The “Near” Infrared part of the light spectrum is the area that is of interest. We have at one end the light spectrum the Infrared, then the Visible light (that we all can see), and beyond to the Ultra Violet.

Almost all digital CCD’s in cameras today are sensitive to all three – the Infrared, Visible and the Ultraviolet light. All CCD’s on digital cameras have an Infrared blocking filter in front of them. This stops any unwanted shifts in the colour of the image, and renders an image more to the true colours that we see. The Ultraviolet does not affect the colour of the image as much as the infrared does, but we all seem to put a UV filter in front of our lenses to cut out any UV “haze” and also to protect the lens. What is left of the spectrum is the visible light and this is what we use to record a normal image with.

Quite a few years ago photographers started experimenting with other areas of light – in this case the Infrared (using Infrared film), they found out that it has very different qualities than that of the the Visible light. Grass and other green foliage appear white as they reflect large amounts of IR (Infrared). Dark glasses are completely transparent as they only absorb visible light. People’s skin tones are smooth and unblemished, dark clothing can appear white, running water appears quite dark, while still water appears lighter. The sky appears quite dark and clouds appear very bright, giving great contrast for black and white IR photographs. Overall the appearance is one of a bright winter’s day with everything covered in snow. They have a great ethereal quality, which I find to be fascinating.

Union Canal (near East Calder – Sept 08)

Above on the left we have a normal colour image IR1, and next a B&W (Photoshop CS3) conversion IR2, and next a Photoshop CS3 B&W / Infrared filter simulation IR3, and last a true Infra Red image of the same scene (Sony H50 Night Shot Mode IR – 1/30th sec, f2.7).

How to take IR photographs? If you have a Digital Camera (non DSLR), you can determine how sensitive your camera is to IR light by shining the TV remote at the lens and observing the image in the LCD viewfinder or screen. The brighter the better. Now all you have to do is to put an Infrared pass filter in front of your lens and put your camera on a tripod and give it a try. The best results will be in full sunshine in the park with lots of trees and grass and lots of sky with clouds. You use a tripod as you not only have the IR pass filter in front of the lens but a IR blocking filter behind the lens in front of the CCD. So with relatively little light getting past, the exposure times are going to be quite long. If you are lucky and your camera is sensitive to IR light even with its blocking filter in place, the exposure times are perhaps in the range of 1/30 second to 30 seconds with a wide open lens. The IR pass filter that you have placed in front of the lens blocks out all the Visible and Ultraviolet light. Allowing only Infrared light to pass through. IR pass filters have names like Wratten (Kodak) #87, #87C, #88A, #89b and Hoya R72. They all start to cut off the visible light at different wavelengths.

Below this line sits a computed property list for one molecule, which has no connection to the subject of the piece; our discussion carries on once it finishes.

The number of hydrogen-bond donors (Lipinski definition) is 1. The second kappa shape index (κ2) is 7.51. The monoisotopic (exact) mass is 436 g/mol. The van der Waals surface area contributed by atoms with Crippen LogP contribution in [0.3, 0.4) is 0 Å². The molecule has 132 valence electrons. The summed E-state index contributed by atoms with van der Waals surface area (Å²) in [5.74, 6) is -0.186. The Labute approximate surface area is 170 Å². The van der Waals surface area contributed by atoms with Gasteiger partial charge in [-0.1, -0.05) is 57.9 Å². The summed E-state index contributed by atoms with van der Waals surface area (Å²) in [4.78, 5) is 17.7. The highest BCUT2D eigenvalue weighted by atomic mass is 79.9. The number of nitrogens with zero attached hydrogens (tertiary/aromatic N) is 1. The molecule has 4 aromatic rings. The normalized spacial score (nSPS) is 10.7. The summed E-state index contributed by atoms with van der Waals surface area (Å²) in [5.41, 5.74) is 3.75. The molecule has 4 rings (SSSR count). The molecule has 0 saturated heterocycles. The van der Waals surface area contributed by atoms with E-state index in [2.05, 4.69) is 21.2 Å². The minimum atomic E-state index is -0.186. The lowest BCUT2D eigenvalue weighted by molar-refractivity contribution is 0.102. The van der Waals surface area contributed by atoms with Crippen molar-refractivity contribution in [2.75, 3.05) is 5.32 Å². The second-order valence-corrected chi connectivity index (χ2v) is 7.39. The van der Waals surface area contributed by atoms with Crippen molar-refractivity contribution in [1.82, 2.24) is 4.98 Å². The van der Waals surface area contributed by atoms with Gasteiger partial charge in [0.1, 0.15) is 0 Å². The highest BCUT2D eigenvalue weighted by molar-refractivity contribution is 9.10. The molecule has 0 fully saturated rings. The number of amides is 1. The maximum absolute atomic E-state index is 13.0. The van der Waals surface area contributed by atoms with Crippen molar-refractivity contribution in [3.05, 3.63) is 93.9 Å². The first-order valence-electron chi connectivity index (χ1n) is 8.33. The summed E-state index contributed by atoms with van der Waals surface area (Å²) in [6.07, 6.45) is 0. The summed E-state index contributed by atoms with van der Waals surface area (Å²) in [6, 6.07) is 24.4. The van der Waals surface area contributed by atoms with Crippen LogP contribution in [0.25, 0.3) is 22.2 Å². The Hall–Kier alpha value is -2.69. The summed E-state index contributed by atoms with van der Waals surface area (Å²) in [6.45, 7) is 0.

IR Pass filters appear almost black to the naked eye, so when you put on the lens of a DSLR it is virtually impossible to focus and compose your shot while looking through the viewfinder (unless you have live view and can see the image on the LCD viewing screen). So you simply have to do this on a tripod, compose and focus first, and then when everything is set up, place the filter on the lens before taking the picture. Since the wavelength of IR is slightly different, the focus point will be slightly different than that of the visible light. But if the image is a landscape shot and the focus is near infinity, this difference will not matter that much. The old manual focus lenses used to have a little red dot or a little red “R” to the right of the focusing mark that indicated where the IR focus was located. Modern Auto Focus lenses seemed to have dropped this mark.

With non-DSLR cameras (digital cameras with fixed lenses), simply placing a IR Pass filter (R72) on the front of your lens, putting it on a tripod, viewing, composing and focusing on your subject, images such as the following are now possible –

Bavelaw Loch June 08 (Infra Red)

Bavelaw Loch June 08 (Infra Red)

Some photographers go all the way and replace the IR blocking filter from in front of the CCD with clear glass, or an IR pass filter, making the camera permanently for IR use only (Life Pixel There are also the range of Sony (non DSLR – H50 cameras that allow the user to remove the IR blocking filter with a little switch on the camera, in what Sony calls “Night Shot” mode. Combining this camera with an IR Pass filter makes them ideal for IR photography.

I have a Nikon 950 (purchased on eBay) that I am currently converting to IR by removing the blocking filter and replacing it with the same size clear optical glass, and adding a small IF Pass filter in front of the lens. So that (with the lens wide open) faster shutter speeds are possible. see –

If the B&W surreal look that you get from Infrared photography appeals to you, why not give it a try!

Some Infrared Resources –

Shooting Infrared with Digital Cameras – by Thom Hogan
Eric Cheng – A tutorial in Infrared Photography
Eric Cheng Infrared Photography Website
Don Ellis’s Kleptography – Great examples of IR Photography
Wj’s Photo Homepage for the biggest list of anything to do with IR

Rannoch-Moor-(Infra Red)

Rannoch-Moor-(Infra Red)